The April 27 hug between South Korean President Moon Jae-in and North Korean dictator Kim Jong Un was a photo op with diplomatic promise but also great risk.
Here's the major risk: The North Korean Kim regime has a hideous record for murder, intimidation and crime, and it is a genuine threat to peace. But for the restraint of South Korea and the U.S., the Kim dictatorship's bloody violations of the 1953 armistice could have easily ignited another combat phase of the Korean War. The January 1968 Blue House Raid, in which North Korean commandos attempted to assassinate South Korean President Park Chung-hee, is all but forgotten. It must not be. The regime has engaged in the mass starvation of its own people. The regime is still deeply involved in organized crime, with drug-trafficking and money-laundering operations its forte.
This criminal regime cannot be allowed to acquire nuclear weapons and the means to use them.
The regime's arrogance is a factor. In the past, the regime has been able to murder and intimidate and then withdraw, often extorting economic benefits.
Will it be different this time? The Kim regime's insistent offer to discuss denuclearization is different. President Moon's statement that U.S. President Donald Trump deserves a Nobel Peace Prize is extremely different, until you understand the step-by-step process Moon lauds: the Trump administration's exercise in coordinated coercive diplomacy. From late February 2017 to April 2018 the Trump administration pursued a combined diplomatic, economic and military effort with the goal of eliminating North Korea's nuclear weapons.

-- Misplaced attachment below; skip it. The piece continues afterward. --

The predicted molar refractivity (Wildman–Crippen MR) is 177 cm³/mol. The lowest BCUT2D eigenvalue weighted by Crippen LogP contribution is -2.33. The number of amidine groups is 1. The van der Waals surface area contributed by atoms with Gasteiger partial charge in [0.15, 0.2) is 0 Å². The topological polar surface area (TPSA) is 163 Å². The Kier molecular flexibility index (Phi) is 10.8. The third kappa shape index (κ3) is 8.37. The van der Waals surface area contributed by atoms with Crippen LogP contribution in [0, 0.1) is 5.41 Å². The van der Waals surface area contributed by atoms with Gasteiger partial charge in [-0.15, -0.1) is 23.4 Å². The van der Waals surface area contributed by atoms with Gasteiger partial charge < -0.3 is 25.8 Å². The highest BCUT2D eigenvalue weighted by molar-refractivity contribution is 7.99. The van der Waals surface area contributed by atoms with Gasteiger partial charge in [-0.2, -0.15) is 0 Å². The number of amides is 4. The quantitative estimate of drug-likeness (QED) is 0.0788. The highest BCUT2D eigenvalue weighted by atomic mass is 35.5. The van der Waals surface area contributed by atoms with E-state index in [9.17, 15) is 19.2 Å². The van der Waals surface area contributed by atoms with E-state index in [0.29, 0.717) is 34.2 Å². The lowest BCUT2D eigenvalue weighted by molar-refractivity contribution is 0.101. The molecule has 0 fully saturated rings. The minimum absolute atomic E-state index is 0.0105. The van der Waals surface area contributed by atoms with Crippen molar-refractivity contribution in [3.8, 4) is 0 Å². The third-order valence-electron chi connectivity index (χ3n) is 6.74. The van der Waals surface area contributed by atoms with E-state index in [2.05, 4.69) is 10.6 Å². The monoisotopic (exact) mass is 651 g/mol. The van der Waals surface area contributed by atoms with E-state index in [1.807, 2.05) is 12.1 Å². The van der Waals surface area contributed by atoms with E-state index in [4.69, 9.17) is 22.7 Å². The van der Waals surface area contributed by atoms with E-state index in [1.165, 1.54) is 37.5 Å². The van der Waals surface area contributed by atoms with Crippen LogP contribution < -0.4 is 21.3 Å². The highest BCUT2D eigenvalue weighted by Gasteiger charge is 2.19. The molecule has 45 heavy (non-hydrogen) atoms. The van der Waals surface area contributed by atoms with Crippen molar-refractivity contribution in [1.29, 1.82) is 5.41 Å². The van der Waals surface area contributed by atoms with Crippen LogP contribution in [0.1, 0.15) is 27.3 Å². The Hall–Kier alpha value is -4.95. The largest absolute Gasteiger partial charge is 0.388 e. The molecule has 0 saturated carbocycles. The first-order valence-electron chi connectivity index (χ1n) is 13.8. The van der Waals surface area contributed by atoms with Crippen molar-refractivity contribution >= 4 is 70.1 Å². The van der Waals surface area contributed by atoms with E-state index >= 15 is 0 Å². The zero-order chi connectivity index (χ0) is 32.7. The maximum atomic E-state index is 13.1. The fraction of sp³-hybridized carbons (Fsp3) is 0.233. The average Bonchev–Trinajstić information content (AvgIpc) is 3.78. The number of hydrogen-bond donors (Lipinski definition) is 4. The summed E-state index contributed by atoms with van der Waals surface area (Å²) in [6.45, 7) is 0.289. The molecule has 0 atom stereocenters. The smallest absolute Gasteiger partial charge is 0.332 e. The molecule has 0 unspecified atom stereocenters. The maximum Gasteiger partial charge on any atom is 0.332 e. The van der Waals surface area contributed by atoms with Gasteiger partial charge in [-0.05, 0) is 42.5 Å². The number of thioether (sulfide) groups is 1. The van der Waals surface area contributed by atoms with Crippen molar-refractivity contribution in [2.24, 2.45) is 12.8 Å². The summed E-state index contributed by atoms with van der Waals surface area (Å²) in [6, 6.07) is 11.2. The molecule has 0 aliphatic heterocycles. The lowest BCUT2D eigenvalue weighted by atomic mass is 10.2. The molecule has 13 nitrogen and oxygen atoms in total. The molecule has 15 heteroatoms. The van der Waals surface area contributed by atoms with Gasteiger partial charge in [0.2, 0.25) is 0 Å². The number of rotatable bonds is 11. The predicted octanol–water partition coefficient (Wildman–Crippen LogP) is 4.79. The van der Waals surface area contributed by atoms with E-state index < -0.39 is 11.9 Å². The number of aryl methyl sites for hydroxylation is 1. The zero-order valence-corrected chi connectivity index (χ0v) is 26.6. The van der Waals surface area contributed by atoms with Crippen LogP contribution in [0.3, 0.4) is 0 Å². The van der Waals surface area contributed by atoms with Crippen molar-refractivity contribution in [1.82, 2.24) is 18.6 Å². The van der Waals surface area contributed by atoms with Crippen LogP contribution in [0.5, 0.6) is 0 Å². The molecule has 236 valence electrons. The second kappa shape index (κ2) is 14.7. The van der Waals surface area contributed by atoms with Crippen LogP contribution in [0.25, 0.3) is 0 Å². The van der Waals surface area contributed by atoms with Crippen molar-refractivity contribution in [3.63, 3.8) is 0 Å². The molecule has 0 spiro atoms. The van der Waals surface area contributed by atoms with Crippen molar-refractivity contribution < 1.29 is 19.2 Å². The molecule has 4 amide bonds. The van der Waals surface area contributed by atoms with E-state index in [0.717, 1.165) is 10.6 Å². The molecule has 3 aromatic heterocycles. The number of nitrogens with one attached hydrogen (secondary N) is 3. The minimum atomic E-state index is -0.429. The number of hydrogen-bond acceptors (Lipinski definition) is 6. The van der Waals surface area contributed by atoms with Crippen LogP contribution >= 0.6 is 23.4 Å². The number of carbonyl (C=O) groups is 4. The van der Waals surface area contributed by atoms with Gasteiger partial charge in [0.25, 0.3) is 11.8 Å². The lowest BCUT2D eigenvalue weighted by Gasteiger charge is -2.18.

Arguably the timeline begins in October 1999, when Trump told Tim Russert of "Meet the Press" that if he ever had the chance he would end the North Korean nuclear threat. How? "First I'd negotiate," Trump said, "and be sure I could get the best deal possible. ... The biggest problem this world has is nuclear proliferation. And we have a country out there in North Korea which is sort of wacko, which is not a bunch of dummies, and they are developing nuclear weapons. ... If that negotiation doesn't work then better solve the problem now than solve it later."
Fast-forward 18 years and Trump has the chance.
March 2017: Then-Secretary of State Rex Tillerson declared, "The policy of strategic patience has ended. We are exploring a new range of diplomatic, security, economic measures. All options are on the table."
April 2017: While visiting South Korea, Vice President Mike Pence described North Korea's economic and political isolation as the predicate for denuclearization. In April, Washington suggested that China would receive a favorable trade deal if Beijing helped terminate North Korea's nuclear program. Meanwhile, U.S., South Korean and Japanese military exercises near North Korea began to intensify.
June 2017: In Singapore, Secretary of Defense James Mattis addressed North Korea's "clear intent" to acquire nuclear-armed missiles. Mattis said that he believed "China will come to recognize North Korea as a strategic liability, not an asset." Mattis said the U.S. would "engage China diplomatically and economically to ensure our relationship is beneficial." That was a carrot.
September 2017: North Korea tested a powerful nuclear device.
Trump issued an executive order some analysts called a declaration of economic war on North Korea. His administration would exert "maximum pressure" on North Korea until the criminal state denuclearized. The pressure included U.S. Air Force strategic bombers flying "show-of-force" missions around the peninsula, including a foray in international airspace over the East Sea off North Korea's coast. The pressure included psychological pressure on "Little Rocket Man" -- Kim Jong Un. Trump coined that nomme de insult in September, and it was a useful punch.
During the winter, North Korea felt the harsh bite of ever-tighter economic and political sanctions.
On March 5, 2018, Kim Jong Un said he was willing to do something he had said he would never do: discuss denuclearizing his regime. He made no demand of South Korea and the U.S., other than that they meet to discuss the subject, face to face.
To be continued.